I address divorce, remarriage and related questions more fully in a separate book about divorce and (better written) in my essay in a three-views book about remarriage; one can also find the basic summary in the relevant passages in my New Testament background commentary (The IVP Bible Background Commentary: New Testament).
But summarizing briefly: 1 Corinthians 7:15, addressing a nonbeliever abandoning a believer (believers aren’t supposed to break up their marriages) uses the exact language used in ancient divorce contracts for freedom to remarry: “not bound.”
The partner’s infidelity constitutes grounds for divorce in Matthew 5:32 and 19:9—though some churches are harder on the person who divorces on these grounds than they are for the partner’s adultery!
Four of the six divorce texts in the New Testament make explicit exceptions, especially for the wronged party (explicitly for adultery and abandonment; I personally believe that an analogous case would be abuse).
Sometimes people’s marriages are broken against their will: In Mark 10:11, Jesus speaks of casting off one’s wife as sinning “against her”—that is, Jesus was defending the innocent party. He criticized his opponents as hard-hearted for using Scripture to justify casting off a wife (10:5), but today some people twist Jesus’s own words to hurt the very people He was defending.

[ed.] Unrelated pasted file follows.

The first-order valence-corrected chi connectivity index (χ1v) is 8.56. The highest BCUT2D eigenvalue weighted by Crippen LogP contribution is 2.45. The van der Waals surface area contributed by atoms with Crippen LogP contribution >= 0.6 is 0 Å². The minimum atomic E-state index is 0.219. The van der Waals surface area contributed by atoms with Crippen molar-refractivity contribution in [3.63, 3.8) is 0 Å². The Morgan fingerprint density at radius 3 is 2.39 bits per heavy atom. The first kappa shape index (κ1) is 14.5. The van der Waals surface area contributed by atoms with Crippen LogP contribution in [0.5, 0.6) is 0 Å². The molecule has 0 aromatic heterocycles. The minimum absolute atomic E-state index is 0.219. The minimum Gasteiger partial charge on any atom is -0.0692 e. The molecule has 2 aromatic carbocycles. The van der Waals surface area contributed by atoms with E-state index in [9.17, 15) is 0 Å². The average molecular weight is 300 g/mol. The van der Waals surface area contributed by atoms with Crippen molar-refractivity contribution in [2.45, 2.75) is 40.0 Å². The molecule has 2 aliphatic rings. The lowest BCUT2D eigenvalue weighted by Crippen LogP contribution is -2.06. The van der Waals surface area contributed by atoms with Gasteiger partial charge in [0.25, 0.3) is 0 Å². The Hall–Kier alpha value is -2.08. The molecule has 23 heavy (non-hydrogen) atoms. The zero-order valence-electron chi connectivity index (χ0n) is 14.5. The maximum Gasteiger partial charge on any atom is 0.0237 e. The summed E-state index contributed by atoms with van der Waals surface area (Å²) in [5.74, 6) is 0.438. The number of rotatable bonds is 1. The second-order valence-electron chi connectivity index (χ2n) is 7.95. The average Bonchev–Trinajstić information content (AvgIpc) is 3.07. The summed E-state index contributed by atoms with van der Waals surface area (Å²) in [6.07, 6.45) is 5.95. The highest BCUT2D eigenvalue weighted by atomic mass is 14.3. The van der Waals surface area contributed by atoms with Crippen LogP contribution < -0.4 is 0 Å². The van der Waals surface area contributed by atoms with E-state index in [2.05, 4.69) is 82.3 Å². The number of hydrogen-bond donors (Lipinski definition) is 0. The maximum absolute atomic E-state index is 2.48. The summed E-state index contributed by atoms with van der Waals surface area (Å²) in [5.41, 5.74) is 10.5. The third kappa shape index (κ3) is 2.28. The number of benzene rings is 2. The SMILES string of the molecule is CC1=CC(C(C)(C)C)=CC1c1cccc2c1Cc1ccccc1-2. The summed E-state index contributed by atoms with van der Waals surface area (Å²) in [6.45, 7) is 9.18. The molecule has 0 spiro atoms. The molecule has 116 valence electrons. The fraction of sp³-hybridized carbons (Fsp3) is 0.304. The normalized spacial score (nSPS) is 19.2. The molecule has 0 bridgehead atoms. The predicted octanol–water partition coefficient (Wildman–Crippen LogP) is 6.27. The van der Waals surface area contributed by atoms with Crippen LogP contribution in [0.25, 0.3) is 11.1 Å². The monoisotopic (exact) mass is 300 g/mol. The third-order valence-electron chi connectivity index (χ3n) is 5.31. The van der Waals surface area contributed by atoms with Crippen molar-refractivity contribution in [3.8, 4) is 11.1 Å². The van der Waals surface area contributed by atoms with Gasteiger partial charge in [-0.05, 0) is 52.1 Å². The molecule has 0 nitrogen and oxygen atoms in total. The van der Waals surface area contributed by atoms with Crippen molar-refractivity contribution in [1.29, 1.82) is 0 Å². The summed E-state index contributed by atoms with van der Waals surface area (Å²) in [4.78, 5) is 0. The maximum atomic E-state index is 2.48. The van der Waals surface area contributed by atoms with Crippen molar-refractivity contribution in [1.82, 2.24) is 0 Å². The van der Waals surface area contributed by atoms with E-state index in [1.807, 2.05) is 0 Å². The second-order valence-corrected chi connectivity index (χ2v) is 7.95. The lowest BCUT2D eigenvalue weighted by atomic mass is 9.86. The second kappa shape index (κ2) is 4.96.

It’s true that no spouse is perfect, and it’s also true that sometimes both partners are breaking up the marriage. But it’s also true that one partner may be innocent of breaking up the marriage, no guiltier of the specific offense (in this case, breaking up their marriage) than a rape or murder victim would be.
Why would we assume that someone who is acted against must have done something to deserve their situation? Isn’t that what was wrong with Job’s comforters? The Lord Jesus’s point is that we’re not allowed to break up our marriage; His point is not to punish those whose marriages are broken against their will.